France’s Le Pen Says The People Revolting Against The Elite

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And on Holocaust Remembrance day, European Jewish congress president Moshe Kantor said the National Front leader was “no less unsafe than her Holocaust-denying father who she has tried to hide” – expelled party founder Jean-Marie Le Pen.

The move comes just a day after she reached the second round of the French election, where she will face centrist Emmanuel Macron.

By consistently hammering on her populist themes that the European Union is straightjacketing and impoverishing France, that open borders are open doors for job-taking migrants and murderous Islamic extremism, and that the French political elite is guilty in all this and more, Marine Le Pen is more on-message than her father.

Under France’s Fifth Republic, the president is the head of state, very much like a monarch in other countries, a role described by founder Charles De Gaulle as being above party politics – something Le Pen may have had in mind in her Monday night statement.

While Le Pen presents herself as an anti-establishment candidate, Macron claimed on the contrary that she is “the heiress of this system”.

French far-right leader and presidential candidate Marine le Pen waits before a national homage to slain police officer Xavier Jugele, in the courtyard of the Paris Police headquarters, Tuesday, April 25, 2017. “This evening, I am no longer the president of the FN, I am the presidential candidate, the one who wants to bring together all the French people around the project of hope, prosperity, and security”. “A snap poll from Ipsos on Sunday showed 62 per cent support for Mr Macron and 38 per cent for Ms Le Pen”. “He is addressing them”, she said, adding that unlike Macron she had campaigned in rural France. French centrist presidential candidate Emmanuel Macron, speaks to journalists after a visit at the Raymond Poincare hospital in Garches, outside Paris, France, Tuesday, April 25, 2017.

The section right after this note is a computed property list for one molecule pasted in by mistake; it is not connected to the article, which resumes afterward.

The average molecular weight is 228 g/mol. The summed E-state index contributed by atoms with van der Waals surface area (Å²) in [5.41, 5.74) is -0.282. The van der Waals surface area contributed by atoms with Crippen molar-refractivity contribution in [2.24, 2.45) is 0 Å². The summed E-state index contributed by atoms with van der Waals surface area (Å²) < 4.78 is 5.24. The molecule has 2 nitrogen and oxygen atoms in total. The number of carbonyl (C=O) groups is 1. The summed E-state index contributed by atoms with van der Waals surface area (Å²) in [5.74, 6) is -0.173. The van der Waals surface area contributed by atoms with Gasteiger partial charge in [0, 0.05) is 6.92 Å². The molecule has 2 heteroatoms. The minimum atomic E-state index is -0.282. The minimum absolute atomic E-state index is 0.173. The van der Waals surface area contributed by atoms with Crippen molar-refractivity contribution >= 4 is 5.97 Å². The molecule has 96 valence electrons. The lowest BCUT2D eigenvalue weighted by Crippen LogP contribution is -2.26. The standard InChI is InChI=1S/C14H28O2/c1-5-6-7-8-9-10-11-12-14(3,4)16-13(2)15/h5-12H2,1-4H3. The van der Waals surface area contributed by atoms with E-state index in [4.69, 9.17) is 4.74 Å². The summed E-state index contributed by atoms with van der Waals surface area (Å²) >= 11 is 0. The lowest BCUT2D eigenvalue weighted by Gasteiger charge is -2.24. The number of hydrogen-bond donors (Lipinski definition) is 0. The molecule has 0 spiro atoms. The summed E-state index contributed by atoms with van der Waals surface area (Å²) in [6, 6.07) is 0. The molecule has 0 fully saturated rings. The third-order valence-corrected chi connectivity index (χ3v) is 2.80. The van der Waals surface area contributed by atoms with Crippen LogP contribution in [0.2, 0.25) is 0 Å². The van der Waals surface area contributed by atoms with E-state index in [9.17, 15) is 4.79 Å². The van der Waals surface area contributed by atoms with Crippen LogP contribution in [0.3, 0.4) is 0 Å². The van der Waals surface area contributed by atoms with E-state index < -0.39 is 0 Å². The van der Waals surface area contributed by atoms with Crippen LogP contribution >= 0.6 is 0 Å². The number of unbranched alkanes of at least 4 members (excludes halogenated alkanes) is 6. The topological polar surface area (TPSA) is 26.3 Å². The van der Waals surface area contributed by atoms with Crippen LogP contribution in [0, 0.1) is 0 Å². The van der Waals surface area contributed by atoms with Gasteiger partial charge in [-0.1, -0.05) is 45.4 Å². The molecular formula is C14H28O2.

The announcement, made during an interview with the French broadcaster France2, caused some confusion, as it was not immediately clear what her withdrawal from the far-right frontline would mean practically.

Whichever candidate wins on May 7 will need to try to build a majority six weeks later in a parliament where the FN has only two seats and Macron’s year-old En Marche!

Conservative Francois Fillon, who had been the favorite to win the election before allegations emerged that he had paid his wife and two children from the public purse for work they did not do, came third with less than 20 percent.

Le Pen announced Monday she was stepping down from the party leadership while running her campaign. At 48, she still has time and, with each passing vote, perhaps a little bit more of France on her side.

Le Pen holds out a still starker comparison, saying French voters will be making a choice between “uncontrolled globalization and the nation”.